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“Now the real work starts”

20 May

Second of three posts based on stories I originally wrote for Dane101.com.

There’s been some interesting activity since I announced that Mercury Players Theatre would be opening its season with a comedy Rick Stemm and I wrote: You’ve Ruined a Perfectly Good Mystery! A Choose Your Own Adventure Theatrical Tale. It’s shaping up to be a pedigreed production, with a talented, well-respected, and enviable cast and crew. So I feel an imperative to not only create a good script for its own sake but to ensure — to adapt a line I wrote for the script — that this affair shall be worthy of their talents. What follows is an account of what Rick and I have been doing with the script since May.

Initial meetings to first read-through

The first week of May we had separate meetings with Mercury Artistic Director Rachel Jenkins-Bledsoe and our play’s director, Sam White. Among the topics we talked about with Rachel at Brothers Three were a read-through of the script — something essential for the development of a new play — and her advertising ideas, using the familiar look of the Choose Your Own Adventure books. A couple of days before the meeting Rick and I had started a list of alternative titles to The Adventure of the Choose Your Own Adventure, which is what we used when we submitted the play, and told Rachel that we would come up with a more interesting title by the end of the week.

Two days later we met with Sam, who introduced us to The Malt House, and were happy to find out that his vision of the script’s execution was similar to ours. He had some initial advice for us. Raising stakes for characters in a play is standard and Sam advised us to raise the stakes for the audience —making each choice more desirable and therefore more difficult. Another thing he pointed out was that our script had two primary conflicts: the detective and the villain and the detective and the narrator (the latter conflict being a key element of the original), and we had resolved the former but not the latter. Also, Rick had a fight choreographer in mind for the play and Sam approved.

By the end of the week, we had identified You’ve Ruined a Perfectly Good Mystery! A Choose Your Own Adventure Theatrical Tale as our selection. We had wanted something that directly addressed or even challenged the audience and also thought a multi-part title was more fun and evocative of the Victorian era. Other titles on our short list included The Adventure of the Improbable Plot, The Adventure of the Steampunk Strategem, and The Adventure of the Triple Threat, but the one we proposed is the only one I had seven reasons for liking:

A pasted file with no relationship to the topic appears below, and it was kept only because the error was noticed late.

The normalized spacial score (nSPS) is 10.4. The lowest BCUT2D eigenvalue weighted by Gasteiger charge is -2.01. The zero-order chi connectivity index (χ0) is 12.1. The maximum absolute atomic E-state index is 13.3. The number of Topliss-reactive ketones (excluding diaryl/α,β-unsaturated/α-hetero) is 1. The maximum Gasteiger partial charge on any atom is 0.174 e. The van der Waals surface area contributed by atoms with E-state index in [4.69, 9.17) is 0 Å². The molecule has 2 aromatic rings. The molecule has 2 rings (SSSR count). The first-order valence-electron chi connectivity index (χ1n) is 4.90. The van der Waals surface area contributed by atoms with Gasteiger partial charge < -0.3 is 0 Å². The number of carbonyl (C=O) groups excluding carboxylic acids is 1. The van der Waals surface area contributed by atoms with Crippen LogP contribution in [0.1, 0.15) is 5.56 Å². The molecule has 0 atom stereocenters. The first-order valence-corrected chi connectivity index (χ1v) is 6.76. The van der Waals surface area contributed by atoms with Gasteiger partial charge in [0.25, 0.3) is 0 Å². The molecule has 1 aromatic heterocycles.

• Evokes curiosity
  • Implies interactivity
  • Works with or without a subtitle
  • Funny twist on the Choose Your Own Adventure concept, which is “you’re the hero”
  • Multiple meanings: Holmes to narrator, Holmes to audience, audience to authors
  • Specifies the genre
  • A frame for sequels (You’ve Ruined a Perfectly Good Love Story, You’ve Ruined a Perfectly Good Christmas Carol, You’ve Ruined Shakespeare)

June 9, three weeks after Rachel announced You’ve Ruined a Perfectly Good Mystery! as Mercury’s season opener and a week before Blitz Smackdown, Rick and I went to MercLab for the read-through. Also attending were Rachel, Sam, producers Megan McGlone and Bryan Streich, and stage manager Bonnie Balke. We got valuable insights on how to enhance the script, either through direct feedback or our own conclusions from hearing the lines, and after a follow-up meeting between Rick and me at Vintage Brewing Company, we spent the next three weeks revising.

Revisions following first read-through

I had approached the plot of Ruined/Mystery more as a frame for genre spoofing, jokes, wordplay, and metatheatrical antics, and not something to be taken very seriously, but the mystery that drove the play’s action was of surprising interest to people at the read-through. So we enhanced the danger of the situation, introduced the primary villain earlier, and added dialogue to remind the audience of the progression of clues that led to a particular scene.

Another significant change related to Katherine, a character we brought over from the original Smackdown play but didn’t change significantly: she was in the expanded script mostly to introduce the case and provide comic sensuality, and was gone for the final two thirds of the play. But Lauren Peterson made such a strong impression with her reading of Katherine that, when she asked why we didn’t bring Katherine back in later scenes, we immediately recognized this was a flaw we should remedy. At our follow-up meeting, Rick volunteered to write new endings and bring Katherine back for each one.

Other changes related to dialogue: clarifying, tightening and rewording lines that looked OK on the page but didn’t sound right when spoken. I removed my excessively indulgent references to the works of other authors, leaving behind only mostly indulgent ones. Also, a couple of the audience interactions I wrote probably wouldn’t work in performance, so we took them out.